Category Archives: Book Reviews

Growing Up Aboriginal in Australia

Today is the International Day of the World’s Indigenous Peoples, and it’s a good day to review a book like this. I bought my copy of this book at the Sydney Writers’ Festival, right after I saw a panel of four of the contributors speaking about the book at an event. Unfortunately, I didn’t get a chance to do a write up of this event (or Gay for Page and the one on toxic masculinity) so I’ll just give a bit of overview before I jump into the review, and if you want to hear more you can listen to my podcast episode on the festival.

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The panel was hosted by editor Dr Anita Heiss and also included contributors Marlee Silva, Liza-Mare Syron and Natalie Cromb. Liza-Mare said that she had been waiting for the right fit for her story, whereas Marlee and Natalie were both tagged in the call out. Marlee talked about how one day someone painted colour into here life by pointing out that her dad’s skin colour was different to her. Liza-Mare said that everyone has something to say about your identity when you’re Aboriginal. Natalie said that she was taught that she would have to fight for her place in the world, and would have to work harder than everyone else. The panelists discussed how they feel like as Aboriginal people, they always have to be on their best behaviour and there is a lot of pressure to succeed. Marlee drew on her experiences mentoring Aboriginal kids across the country and said that if you have high expectations for Aboriginal people, they exceed them. They shared so many amazing and very personal stories, many of which are in the book, but I’ll just share some insights from the contributors:

Liza-Mare: Only my community identifies me.

Marlee: We are a culture that has continued for 60,000 years, do you not think we’re sophisticated enough that it’s more than the way we look?

Natalie: Go and read a book, it’s not my job to educate you.

Anita shared that her hope for this book is that it reaches a school audience and that it starts a whole new dialogue with the next generation.

Instead of taking questions, Anita shared a poem from contributor Alice Eather. Alice was born the same year as me, but she didn’t make it to 30. Shortly after submitting her story, she committed suicide. Her family said they wanted it included, and it was a heart-wrenching end to the event. Anita finished by saying in the spirit of reconciliation, the contributors would sign books. I very happily got my books signed by all four women, and I couldn’t wait to read this story.

“Growing Up Aboriginal in Australia” edited by Anita Heiss is an anthology of short autobiographies by 52 Aboriginal people. The contributors are incredibly diverse, young and old, male and female, from the city, from the country. There are some very well-known names in there like Celeste Liddle and Adam Goodes. There are people who are at once ordinary and extraordinary.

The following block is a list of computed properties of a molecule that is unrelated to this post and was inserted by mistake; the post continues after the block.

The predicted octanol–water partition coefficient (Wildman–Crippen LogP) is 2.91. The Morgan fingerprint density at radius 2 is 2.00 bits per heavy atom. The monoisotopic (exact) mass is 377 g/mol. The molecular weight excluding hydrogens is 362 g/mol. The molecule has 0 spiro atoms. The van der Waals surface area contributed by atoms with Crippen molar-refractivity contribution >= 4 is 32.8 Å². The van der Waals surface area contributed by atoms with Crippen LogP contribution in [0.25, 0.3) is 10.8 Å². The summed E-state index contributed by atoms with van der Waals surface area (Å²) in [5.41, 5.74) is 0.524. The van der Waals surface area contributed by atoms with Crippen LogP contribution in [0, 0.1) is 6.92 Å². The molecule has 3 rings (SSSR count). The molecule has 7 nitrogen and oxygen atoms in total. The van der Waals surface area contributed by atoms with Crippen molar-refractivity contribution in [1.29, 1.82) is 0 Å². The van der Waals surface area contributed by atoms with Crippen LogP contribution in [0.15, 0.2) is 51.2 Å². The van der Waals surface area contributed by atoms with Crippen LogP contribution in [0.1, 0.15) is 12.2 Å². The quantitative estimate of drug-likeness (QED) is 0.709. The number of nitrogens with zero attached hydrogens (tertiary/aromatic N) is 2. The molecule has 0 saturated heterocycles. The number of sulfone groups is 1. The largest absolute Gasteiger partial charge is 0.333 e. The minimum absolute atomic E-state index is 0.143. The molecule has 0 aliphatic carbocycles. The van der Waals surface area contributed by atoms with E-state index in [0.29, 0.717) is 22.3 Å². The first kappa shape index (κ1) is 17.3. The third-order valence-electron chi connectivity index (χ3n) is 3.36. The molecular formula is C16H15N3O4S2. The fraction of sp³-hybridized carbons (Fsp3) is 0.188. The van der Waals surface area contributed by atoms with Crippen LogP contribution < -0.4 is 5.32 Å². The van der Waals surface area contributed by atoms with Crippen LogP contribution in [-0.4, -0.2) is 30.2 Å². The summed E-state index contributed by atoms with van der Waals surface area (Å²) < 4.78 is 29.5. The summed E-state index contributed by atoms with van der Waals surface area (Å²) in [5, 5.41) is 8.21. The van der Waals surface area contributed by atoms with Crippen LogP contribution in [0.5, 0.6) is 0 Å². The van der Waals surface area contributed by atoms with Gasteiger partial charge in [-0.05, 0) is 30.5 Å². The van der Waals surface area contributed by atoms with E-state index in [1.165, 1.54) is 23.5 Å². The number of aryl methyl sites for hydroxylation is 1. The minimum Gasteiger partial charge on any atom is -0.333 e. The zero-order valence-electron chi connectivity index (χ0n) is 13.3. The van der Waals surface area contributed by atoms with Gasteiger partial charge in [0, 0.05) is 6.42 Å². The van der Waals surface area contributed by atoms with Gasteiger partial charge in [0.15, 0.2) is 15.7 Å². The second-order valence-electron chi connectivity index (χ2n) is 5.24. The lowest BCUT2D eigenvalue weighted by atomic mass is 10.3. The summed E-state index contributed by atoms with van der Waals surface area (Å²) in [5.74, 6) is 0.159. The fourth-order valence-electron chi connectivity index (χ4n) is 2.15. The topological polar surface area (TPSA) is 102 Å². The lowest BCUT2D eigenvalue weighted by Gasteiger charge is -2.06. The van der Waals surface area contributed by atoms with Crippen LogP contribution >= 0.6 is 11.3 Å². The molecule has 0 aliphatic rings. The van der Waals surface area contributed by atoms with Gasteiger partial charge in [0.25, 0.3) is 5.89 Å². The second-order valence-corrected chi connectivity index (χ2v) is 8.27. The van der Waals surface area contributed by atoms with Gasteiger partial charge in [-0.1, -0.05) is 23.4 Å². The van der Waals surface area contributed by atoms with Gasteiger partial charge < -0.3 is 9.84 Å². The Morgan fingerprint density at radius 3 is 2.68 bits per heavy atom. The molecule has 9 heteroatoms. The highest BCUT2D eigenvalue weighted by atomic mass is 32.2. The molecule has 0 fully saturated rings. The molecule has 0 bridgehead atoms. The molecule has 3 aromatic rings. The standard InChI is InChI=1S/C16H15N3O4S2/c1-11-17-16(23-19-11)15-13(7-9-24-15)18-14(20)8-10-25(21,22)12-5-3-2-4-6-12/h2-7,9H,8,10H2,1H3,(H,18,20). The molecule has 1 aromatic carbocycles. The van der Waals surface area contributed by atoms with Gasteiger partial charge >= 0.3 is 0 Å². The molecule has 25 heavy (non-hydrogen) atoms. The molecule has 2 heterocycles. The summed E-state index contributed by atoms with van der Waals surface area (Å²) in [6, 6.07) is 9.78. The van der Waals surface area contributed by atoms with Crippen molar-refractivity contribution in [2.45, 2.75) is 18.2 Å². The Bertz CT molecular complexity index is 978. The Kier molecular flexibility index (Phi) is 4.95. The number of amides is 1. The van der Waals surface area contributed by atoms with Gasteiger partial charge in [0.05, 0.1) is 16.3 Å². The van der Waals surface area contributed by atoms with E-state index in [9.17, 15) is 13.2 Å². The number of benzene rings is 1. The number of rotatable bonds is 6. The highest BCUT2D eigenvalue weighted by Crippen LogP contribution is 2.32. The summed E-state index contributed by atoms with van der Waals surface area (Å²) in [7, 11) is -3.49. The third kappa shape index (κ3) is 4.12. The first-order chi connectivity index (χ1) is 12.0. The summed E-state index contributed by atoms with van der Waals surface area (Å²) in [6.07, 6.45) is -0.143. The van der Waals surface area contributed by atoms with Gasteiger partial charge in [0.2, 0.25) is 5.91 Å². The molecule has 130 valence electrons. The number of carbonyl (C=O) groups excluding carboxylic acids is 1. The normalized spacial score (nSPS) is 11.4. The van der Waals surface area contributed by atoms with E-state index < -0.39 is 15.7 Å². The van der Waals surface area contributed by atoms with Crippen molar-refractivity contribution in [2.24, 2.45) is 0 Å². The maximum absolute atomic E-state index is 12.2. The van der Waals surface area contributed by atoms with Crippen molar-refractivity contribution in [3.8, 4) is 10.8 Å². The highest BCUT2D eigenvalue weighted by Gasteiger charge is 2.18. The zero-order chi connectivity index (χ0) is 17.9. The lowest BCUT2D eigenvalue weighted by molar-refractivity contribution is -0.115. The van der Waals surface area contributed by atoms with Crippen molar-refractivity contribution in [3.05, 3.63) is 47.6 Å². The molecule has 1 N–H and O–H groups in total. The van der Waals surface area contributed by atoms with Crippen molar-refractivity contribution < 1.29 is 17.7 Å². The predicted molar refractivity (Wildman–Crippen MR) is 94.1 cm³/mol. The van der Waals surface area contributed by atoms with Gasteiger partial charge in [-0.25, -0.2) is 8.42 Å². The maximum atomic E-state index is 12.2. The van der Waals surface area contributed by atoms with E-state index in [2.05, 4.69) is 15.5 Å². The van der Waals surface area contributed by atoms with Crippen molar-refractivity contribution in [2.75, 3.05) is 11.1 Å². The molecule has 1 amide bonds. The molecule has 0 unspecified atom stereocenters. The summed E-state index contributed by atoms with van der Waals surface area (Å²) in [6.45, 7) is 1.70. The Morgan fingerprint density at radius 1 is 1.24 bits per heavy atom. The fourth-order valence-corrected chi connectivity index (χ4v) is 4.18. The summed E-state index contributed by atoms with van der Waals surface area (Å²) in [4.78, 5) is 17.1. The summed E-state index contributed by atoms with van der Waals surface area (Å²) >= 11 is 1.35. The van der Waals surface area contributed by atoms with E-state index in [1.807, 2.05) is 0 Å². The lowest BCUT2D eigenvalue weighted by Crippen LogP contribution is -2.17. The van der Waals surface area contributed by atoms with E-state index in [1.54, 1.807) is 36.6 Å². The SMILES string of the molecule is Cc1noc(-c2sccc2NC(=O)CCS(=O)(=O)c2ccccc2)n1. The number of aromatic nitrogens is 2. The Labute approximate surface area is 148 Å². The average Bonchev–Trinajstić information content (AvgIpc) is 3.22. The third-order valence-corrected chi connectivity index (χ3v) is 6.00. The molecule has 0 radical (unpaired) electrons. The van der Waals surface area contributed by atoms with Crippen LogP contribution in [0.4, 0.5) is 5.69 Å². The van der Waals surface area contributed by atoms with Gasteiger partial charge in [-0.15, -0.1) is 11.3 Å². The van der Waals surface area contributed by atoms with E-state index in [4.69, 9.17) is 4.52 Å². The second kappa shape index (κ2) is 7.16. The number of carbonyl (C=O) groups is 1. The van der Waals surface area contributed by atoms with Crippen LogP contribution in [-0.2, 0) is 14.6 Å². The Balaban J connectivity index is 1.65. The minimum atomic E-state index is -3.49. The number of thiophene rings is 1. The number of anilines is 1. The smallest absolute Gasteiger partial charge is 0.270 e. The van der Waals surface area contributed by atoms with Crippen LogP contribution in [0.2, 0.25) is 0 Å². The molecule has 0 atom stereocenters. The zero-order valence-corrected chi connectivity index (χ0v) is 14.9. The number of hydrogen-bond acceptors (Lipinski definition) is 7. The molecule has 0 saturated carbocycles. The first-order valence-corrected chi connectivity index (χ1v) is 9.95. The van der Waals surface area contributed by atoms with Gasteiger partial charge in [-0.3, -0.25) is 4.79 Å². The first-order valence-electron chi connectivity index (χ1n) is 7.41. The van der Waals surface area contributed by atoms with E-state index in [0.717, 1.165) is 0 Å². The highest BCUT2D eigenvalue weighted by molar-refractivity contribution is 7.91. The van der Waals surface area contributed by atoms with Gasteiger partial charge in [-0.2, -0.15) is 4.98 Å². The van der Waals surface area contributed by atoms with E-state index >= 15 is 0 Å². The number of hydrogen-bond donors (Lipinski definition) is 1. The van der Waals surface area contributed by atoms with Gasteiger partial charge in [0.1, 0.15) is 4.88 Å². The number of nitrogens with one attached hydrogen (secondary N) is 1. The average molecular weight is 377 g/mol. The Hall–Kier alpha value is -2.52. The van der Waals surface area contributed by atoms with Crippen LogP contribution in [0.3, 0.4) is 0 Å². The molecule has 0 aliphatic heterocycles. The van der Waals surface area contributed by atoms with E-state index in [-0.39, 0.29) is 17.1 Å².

There’s no way of going through each of the stories here, so I won’t try. However, I do want to talk about how even though each story is unique and different, there are echoes that resonate across this book of shared experiences. Of families torn apart by the Stolen Generations policies. Of blatant and subtle racism. Of mixed race children feeling neither white enough nor black enough to fit in. Of resilience. Of family. Of kindness. Of stories. Of losing and finding culture. Of connection.

I completely agree with Anita, this book should be taught in schools but I think that all Australians can learn something from this book. This book captures a collection of experiences of growing up in this country that not enough people know about or understand. Reading this book is an exercise in empathy and empathy is a muscle we should never stop exercising.

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Filed under Australian Books, Book Reviews, Non Fiction, Short Stories

The Blood Within The Stone

I received a copy of this book courtesy of the author.

“The Blood Within The Stone” by T. R. Thompson is a fantasy young adult novel, the first in the “Wraith Cycle” series. The story is about two young boys, Wilt and Higgs, who live on the streets of a grim town called Greystone. Will’s ability to seemingly guess what people will do next gets him and Higgs an invitation into the Grey Guild, the prestigious guild of thieves. However, Wilt’s plans to eke a living that way are thrown by the wayside when he and Higgs are taken against their will by a Prefect from a Redmonis, a revered institute of education. When they arrive, the situation is even more grim than the town they left behind. All the students appear to be under some kind of spell and the mysterious Nine Sisters of Redmonis seem to be behind it.

Thompson conjures a bleak world, where the only way to survive is at the expense of someone else. He keeps that tone consistently throughout the book and it definitely felt much darker than most YA I read. I think there were two particular highlights for me in this book: the magic and Higgs. Thompson’s magic system is very sophisticated and throughout the book Wilt discovers and learns to control his affinity with welds: the connections that are formed between all living beings and which allow him to perform an increasing number of extraordinary feats. Magic is a difficult thing to get right in fantasy, and Thompson has clearly put in a lot of thought into his system, the things it can be used for and the dangers it poses to those who can wield its power.

I also absolutely adored the character of Higgs. Higgs is an excellent character and I found myself actually rushing through the parts about Wilt so that I could find out more about Higgs and what he was doing. Higgs’ enthusiasm and expertise was a breath of fresh air in a book that is otherwise very serious.